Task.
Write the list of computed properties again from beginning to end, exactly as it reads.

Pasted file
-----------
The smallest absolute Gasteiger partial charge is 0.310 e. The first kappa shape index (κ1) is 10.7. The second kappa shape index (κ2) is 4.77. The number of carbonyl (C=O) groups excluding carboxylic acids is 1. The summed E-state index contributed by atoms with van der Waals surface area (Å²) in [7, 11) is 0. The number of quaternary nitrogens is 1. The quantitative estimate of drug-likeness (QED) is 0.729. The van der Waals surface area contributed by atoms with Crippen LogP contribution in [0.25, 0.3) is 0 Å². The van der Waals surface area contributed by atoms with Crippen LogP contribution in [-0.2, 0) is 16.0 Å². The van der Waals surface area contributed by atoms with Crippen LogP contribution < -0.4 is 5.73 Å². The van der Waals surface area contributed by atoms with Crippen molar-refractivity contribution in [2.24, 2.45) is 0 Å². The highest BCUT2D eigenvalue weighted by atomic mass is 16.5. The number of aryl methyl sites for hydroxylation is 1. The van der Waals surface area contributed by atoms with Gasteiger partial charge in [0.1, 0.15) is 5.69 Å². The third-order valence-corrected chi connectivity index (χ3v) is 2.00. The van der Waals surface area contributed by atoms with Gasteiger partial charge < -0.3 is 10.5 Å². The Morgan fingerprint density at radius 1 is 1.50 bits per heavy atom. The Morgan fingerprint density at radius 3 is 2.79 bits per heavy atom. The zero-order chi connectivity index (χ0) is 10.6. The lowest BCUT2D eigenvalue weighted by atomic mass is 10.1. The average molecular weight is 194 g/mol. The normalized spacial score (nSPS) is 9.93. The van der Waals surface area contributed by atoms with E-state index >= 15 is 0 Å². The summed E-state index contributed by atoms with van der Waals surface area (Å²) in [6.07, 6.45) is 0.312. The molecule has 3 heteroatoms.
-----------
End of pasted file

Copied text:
The smallest absolute Gasteiger partial charge is 0.310 e. The first kappa shape index (κ1) is 10.7. The second kappa shape index (κ2) is 4.77. The number of carbonyl (C=O) groups excluding carboxylic acids is 1. The summed E-state index contributed by atoms with van der Waals surface area (Å²) in [7, 11) is 0. The number of quaternary nitrogens is 1. The quantitative estimate of drug-likeness (QED) is 0.729. The van der Waals surface area contributed by atoms with Crippen LogP contribution in [0.25, 0.3) is 0 Å². The van der Waals surface area contributed by atoms with Crippen LogP contribution in [-0.2, 0) is 16.0 Å². The van der Waals surface area contributed by atoms with Crippen LogP contribution < -0.4 is 5.73 Å². The van der Waals surface area contributed by atoms with Crippen molar-refractivity contribution in [2.24, 2.45) is 0 Å². The highest BCUT2D eigenvalue weighted by atomic mass is 16.5. The number of aryl methyl sites for hydroxylation is 1. The van der Waals surface area contributed by atoms with Gasteiger partial charge in [0.1, 0.15) is 5.69 Å². The third-order valence-corrected chi connectivity index (χ3v) is 2.00. The van der Waals surface area contributed by atoms with Gasteiger partial charge < -0.3 is 10.5 Å². The Morgan fingerprint density at radius 1 is 1.50 bits per heavy atom. The Morgan fingerprint density at radius 3 is 2.79 bits per heavy atom. The zero-order chi connectivity index (χ0) is 10.6. The lowest BCUT2D eigenvalue weighted by atomic mass is 10.1. The average molecular weight is 194 g/mol. The normalized spacial score (nSPS) is 9.93. The van der Waals surface area contributed by atoms with E-state index >= 15 is 0 Å². The summed E-state index contributed by atoms with van der Waals surface area (Å²) in [6.07, 6.45) is 0.312. The molecule has 3 heteroatoms.